CHICAGO – The regulatory landscape has become far more complex for acquirers and independent sales organizations, mainly because federal agencies are showing more interest in the various layers of the payments ecosystem.

When combined with ongoing changes mandated by the card brands, companies building merchant relationships have to devote far more manpower to monitoring industry guidelines.

"It used to be we could just go out and sell [merchant accounts and equipment], but now we really have to be educated and be aware of regulatory changes," said Deana Rich, founder of Rich Consulting, during a July 16 presentation at the Midwest Acquirers Association 2015 conference.

As an effect of Operation Chokepoint, the Consumer Financial Protection Bureau recently sued processors and ISOs for allegedly accepting and processing payments from a debt collections merchant that was misleading consumers. The CFPB has also become active in urging banks to begin shoring up consumer protections as the industry moves toward real-time payments.

"Why would the bureau go after payments companies? Because they say those companies should know that the merchant was acting badly," Jason Oxman, CEO of the Electronic Transactions Association, said as part of a panel of experts addressing regulatory change in the acquiring industry.

Such a shift in where regulators focus should sound the alert for acquirers to pay attention to their merchant onboarding procedures, Oxman said. "It really highlights the importance of having guidelines for merchant acceptance."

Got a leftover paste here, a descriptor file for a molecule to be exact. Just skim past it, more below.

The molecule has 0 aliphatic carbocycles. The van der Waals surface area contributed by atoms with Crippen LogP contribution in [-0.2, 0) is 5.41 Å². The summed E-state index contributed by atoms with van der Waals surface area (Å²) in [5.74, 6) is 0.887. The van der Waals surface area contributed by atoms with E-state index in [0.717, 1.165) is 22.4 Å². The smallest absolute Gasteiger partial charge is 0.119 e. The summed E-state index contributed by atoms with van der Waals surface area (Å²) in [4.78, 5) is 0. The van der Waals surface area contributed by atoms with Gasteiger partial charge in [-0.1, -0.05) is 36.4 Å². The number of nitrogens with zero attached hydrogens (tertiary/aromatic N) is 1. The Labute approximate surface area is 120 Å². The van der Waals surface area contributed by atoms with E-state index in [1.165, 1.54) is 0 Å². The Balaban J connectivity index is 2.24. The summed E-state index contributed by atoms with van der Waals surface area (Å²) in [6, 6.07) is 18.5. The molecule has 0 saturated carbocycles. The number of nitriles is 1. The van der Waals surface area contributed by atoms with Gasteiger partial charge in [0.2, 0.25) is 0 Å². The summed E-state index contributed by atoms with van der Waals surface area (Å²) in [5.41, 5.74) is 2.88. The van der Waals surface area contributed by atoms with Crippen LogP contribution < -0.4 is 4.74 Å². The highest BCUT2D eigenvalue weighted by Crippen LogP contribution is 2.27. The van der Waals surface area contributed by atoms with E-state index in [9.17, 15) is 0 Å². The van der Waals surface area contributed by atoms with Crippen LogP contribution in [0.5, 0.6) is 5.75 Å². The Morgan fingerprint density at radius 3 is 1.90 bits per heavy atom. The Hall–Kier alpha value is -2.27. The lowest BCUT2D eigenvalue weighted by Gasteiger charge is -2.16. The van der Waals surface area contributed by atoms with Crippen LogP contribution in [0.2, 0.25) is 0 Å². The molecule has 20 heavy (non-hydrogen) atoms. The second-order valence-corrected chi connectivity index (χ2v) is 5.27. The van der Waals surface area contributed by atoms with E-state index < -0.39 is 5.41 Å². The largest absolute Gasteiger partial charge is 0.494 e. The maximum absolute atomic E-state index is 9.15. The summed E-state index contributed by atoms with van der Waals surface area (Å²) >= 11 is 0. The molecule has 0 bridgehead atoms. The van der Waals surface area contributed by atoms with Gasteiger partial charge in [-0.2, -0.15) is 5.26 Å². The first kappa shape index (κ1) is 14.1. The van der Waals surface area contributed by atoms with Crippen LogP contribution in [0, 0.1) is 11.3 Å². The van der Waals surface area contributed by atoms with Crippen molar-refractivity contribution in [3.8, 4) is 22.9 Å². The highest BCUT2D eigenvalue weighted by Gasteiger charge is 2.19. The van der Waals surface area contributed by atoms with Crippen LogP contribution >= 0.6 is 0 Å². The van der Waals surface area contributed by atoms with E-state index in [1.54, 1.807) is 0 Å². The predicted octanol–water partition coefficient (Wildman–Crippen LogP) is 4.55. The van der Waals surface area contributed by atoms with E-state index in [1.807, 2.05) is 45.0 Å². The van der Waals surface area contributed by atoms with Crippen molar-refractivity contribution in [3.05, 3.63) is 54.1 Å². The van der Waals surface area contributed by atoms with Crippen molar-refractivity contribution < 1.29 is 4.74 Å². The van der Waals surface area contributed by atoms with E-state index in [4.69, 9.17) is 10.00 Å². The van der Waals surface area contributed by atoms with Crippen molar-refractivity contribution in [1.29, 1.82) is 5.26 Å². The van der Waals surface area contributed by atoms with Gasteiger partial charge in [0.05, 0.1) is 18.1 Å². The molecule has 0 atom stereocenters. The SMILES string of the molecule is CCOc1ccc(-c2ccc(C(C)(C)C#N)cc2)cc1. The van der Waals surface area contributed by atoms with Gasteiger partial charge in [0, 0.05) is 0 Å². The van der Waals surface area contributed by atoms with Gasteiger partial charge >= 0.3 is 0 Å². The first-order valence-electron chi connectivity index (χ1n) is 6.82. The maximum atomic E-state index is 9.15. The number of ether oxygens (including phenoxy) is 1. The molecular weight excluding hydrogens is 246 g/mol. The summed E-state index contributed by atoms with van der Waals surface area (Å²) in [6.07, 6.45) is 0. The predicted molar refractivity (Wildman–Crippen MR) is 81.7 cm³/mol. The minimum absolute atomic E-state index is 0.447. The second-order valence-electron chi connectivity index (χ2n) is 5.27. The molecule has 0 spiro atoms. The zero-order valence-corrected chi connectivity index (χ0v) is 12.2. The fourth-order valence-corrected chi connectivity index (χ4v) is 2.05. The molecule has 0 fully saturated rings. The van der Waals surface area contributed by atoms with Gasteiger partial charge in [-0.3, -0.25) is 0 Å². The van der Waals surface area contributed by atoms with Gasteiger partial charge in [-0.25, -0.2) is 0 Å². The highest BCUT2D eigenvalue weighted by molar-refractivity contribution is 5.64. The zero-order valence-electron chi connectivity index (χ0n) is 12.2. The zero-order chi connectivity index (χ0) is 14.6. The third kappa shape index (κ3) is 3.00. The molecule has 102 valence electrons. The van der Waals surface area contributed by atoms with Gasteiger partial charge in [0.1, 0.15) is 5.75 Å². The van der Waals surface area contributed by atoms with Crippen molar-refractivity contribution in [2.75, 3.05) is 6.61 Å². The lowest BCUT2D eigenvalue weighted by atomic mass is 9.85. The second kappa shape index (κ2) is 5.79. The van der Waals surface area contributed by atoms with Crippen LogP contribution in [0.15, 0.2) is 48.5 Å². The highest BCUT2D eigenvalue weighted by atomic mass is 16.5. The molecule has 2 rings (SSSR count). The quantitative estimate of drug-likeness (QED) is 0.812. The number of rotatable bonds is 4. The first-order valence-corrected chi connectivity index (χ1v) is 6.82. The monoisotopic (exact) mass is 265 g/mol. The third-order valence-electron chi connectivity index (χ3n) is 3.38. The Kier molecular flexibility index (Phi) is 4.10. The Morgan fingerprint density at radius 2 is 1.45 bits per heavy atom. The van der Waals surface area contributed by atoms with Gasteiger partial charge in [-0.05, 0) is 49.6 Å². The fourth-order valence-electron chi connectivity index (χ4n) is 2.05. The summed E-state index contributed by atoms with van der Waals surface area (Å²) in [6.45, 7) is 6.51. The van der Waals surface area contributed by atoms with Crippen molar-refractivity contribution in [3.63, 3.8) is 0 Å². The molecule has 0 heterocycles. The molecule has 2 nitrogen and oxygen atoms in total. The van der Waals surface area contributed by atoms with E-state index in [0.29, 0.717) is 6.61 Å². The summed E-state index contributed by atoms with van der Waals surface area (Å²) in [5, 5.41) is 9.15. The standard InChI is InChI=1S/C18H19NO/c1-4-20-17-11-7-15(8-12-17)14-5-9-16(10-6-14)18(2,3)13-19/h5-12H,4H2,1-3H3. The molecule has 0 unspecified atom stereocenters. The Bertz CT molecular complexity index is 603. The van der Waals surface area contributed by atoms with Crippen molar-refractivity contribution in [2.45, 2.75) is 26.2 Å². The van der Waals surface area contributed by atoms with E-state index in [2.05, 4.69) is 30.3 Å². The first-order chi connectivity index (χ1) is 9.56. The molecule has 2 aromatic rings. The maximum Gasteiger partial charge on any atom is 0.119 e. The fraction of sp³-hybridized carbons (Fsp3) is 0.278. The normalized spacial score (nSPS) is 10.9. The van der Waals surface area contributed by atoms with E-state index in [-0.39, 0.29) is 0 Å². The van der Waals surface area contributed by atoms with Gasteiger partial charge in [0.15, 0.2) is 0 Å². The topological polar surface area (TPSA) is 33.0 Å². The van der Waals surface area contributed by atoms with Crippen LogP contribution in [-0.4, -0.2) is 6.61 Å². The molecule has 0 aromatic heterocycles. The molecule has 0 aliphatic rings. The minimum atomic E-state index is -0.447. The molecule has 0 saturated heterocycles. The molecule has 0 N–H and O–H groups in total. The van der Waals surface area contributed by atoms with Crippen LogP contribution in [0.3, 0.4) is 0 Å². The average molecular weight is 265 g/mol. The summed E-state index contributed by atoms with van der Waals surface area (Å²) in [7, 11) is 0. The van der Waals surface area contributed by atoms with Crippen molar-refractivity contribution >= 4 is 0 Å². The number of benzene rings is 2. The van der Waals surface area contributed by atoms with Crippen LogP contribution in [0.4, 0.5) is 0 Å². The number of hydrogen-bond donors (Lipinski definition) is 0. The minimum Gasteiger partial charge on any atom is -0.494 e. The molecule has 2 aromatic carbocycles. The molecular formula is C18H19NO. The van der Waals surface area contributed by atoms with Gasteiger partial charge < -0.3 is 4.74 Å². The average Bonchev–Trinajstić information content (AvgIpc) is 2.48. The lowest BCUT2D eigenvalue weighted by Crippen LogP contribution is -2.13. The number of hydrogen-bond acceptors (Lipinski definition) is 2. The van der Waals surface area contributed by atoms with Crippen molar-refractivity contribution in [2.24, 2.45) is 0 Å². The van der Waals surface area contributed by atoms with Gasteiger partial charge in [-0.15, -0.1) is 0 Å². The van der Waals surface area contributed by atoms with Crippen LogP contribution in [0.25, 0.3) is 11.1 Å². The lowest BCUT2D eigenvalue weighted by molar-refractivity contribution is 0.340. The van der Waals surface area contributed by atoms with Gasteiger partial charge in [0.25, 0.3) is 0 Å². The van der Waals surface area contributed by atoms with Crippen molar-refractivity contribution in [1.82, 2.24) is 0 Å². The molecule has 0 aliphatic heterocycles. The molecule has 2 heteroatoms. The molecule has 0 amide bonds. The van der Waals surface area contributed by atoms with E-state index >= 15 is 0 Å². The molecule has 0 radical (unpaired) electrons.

Acquirers now live in an industry in which the card brands have always served as the regulators, "but now the federal government is getting involved in a back-door way," said Holli Targan, partner, Jaffe Raitt Heuer & Weiss P.C.

As such, it becomes even more vital for ISOs and acquirers to be aware of any changes the major card brands deliver in their operating rules, Targan said.

MasterCard recently added a requirement that acquirers include a separate file in the merchant contract that discloses fees and provides explanations of those fees, while also mandating that acquirers inform the merchant 30 days in advance of any fee changes and allow the merchant to opt out of the contract after seeing the new fees.

Meanwhile, Visa has become a stickler for how network fees are described, Targan said. "Visa now has rules that prohibit an acquirer from representing a fee as a Visa fee," she added. "It has to be described as a processing fee for a Visa transaction."

Generally, when regulators see that a company's merchant acquiring policies are well thought out and cover all of the bases, it is helpful if any legal matter unfolds, the experts agreed.

"But if you have a policy and are not following it, that's even worse," Rich said.

MasterCard has also addressed a new problem in merchant accounts that deal with merchants operating a website while accepting payments as a different business. For example, a website might indicate a company sells flowers, but it is really accepting payments for marijuana.

"MasterCard calls it transactional laundering, and that's exactly what it is," said Joan Herbig, CEO of ControlScan.

The guideline is designed to encourage acquirers to have a better understanding of what their clients are doing, Herbig said.

On top of these recent developments, the U.S. is preparing for the Oct. 1 EMV liability shift in which the party unable to handle chip card payments becomes liable for fraud at the point of sale.

"EMV is not mandated, but it is worth having the conversation with your merchants," Oxman said. "Of the total universe of $6 billion in card fraud, about $3 billion of that is ready to shift to merchants [who are not EMV compliant]."

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